With the high interest rates, the rates on Fixed Deposits are also increasing, so why are investors looking for FMPs? Though FMPs are advantageous for all kinds of investors these work best for those who earn above Rs 5 lakhs and fall under the tax bracket of 30%. On bank fixed deposits you pay 10% TDS (you can avoid the TDS by submitting Form 15G) and another 20% tax on interest received on fixed deposits when you file the return for income tax (assuming that you pay personal income tax in the range of 30%), but in FMPs tax rate on capital appreciation is 11.22% without indexation( it is a technique to adjust income payments by means of a price index, to maintain the purchasing power of the public after inflation) and 22.44% with indexation benefit. Another advantage with FMPs is that they can be used to park funds temporarily in volatile markets. Most FMPs provide returns that are at least 2-3% higher than the rates of fixed deposits . So if the banks give an average of 9% now, you can expect around 11-12 % of returns.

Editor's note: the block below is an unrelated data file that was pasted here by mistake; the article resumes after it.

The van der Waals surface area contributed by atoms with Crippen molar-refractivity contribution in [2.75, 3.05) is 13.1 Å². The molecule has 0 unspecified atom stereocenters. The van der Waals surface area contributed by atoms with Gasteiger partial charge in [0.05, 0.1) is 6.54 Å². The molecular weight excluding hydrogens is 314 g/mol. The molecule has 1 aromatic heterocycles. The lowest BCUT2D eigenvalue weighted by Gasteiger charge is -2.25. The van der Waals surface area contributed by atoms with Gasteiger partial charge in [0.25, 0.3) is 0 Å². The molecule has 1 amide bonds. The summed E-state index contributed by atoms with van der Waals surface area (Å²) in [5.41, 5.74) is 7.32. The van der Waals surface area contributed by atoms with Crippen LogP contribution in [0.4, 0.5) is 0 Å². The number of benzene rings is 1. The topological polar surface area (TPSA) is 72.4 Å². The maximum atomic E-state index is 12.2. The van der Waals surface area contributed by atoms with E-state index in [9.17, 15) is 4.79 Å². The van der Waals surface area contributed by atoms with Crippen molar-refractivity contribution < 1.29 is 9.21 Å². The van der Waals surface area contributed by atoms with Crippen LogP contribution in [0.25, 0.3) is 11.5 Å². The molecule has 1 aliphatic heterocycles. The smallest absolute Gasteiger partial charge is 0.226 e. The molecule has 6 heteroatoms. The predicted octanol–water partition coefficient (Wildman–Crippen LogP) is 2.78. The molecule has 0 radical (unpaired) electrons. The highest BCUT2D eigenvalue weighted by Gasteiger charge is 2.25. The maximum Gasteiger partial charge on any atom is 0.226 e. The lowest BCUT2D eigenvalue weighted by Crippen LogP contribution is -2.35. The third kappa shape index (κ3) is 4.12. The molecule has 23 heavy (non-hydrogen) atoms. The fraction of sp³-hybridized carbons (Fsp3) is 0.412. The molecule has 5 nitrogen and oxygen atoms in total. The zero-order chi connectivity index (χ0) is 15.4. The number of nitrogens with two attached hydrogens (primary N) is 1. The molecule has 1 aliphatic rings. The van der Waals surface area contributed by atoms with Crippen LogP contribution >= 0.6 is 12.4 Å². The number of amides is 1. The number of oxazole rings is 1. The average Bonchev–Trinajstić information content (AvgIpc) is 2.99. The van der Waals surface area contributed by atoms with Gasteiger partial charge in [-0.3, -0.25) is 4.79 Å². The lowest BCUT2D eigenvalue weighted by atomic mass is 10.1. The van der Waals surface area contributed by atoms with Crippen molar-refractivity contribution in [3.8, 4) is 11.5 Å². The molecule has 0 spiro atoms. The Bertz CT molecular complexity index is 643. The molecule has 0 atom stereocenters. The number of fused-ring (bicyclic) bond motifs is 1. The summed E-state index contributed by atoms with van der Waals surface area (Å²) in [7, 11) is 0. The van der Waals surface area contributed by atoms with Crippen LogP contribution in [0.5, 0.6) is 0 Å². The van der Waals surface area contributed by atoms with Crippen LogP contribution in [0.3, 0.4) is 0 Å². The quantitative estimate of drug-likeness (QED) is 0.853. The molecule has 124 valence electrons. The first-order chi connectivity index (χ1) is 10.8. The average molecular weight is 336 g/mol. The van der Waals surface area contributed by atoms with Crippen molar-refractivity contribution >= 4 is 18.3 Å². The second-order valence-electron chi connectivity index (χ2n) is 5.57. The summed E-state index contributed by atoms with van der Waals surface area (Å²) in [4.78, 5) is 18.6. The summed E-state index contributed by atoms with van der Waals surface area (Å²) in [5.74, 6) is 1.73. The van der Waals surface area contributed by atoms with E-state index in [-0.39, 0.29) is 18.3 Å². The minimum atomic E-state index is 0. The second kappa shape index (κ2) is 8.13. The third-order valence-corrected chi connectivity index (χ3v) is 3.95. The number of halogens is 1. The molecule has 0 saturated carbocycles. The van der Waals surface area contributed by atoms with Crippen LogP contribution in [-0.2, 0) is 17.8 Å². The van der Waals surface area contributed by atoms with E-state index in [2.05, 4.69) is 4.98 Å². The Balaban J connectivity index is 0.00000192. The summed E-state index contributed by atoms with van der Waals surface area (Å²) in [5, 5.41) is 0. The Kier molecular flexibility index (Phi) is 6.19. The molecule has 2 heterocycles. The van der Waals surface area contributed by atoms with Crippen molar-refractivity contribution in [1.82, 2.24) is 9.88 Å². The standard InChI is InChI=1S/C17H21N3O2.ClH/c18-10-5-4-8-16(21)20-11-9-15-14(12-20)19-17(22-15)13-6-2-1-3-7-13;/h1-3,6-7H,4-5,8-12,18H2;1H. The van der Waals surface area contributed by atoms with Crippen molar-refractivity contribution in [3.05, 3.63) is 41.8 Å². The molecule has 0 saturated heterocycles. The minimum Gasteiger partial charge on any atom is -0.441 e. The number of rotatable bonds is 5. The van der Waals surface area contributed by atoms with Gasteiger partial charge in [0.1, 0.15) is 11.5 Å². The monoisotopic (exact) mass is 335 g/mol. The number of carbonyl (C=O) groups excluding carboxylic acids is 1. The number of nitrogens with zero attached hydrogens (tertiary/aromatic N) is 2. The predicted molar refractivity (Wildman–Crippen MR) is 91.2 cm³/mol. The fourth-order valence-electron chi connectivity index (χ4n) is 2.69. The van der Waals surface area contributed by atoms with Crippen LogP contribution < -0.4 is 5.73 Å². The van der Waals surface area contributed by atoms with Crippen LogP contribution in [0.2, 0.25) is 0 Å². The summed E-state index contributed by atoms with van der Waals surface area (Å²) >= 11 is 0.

Income funds
The black sheep

Income funds, which invest a majority of their portfolio in short- and medium-term instruments, were the worst performers in the debt fund category on account of a hardening of short-term yields due to the prevailing tight liquidity situation and expectation of a rise in inflation. Income funds gave a return of 0.84% as compared to 1.4% in gilt funds and 1.71% in liquid funds. Yield on the one-year Certificate of Deposit firmed up by 145 basis points and credit spreads across maturities widened as corporate bond yields hardened more than the yields on government securities. While this negatively impacted the performance of income funds, the short-term debt categories benefited.

Floating Rate Funds
Lacklustre presence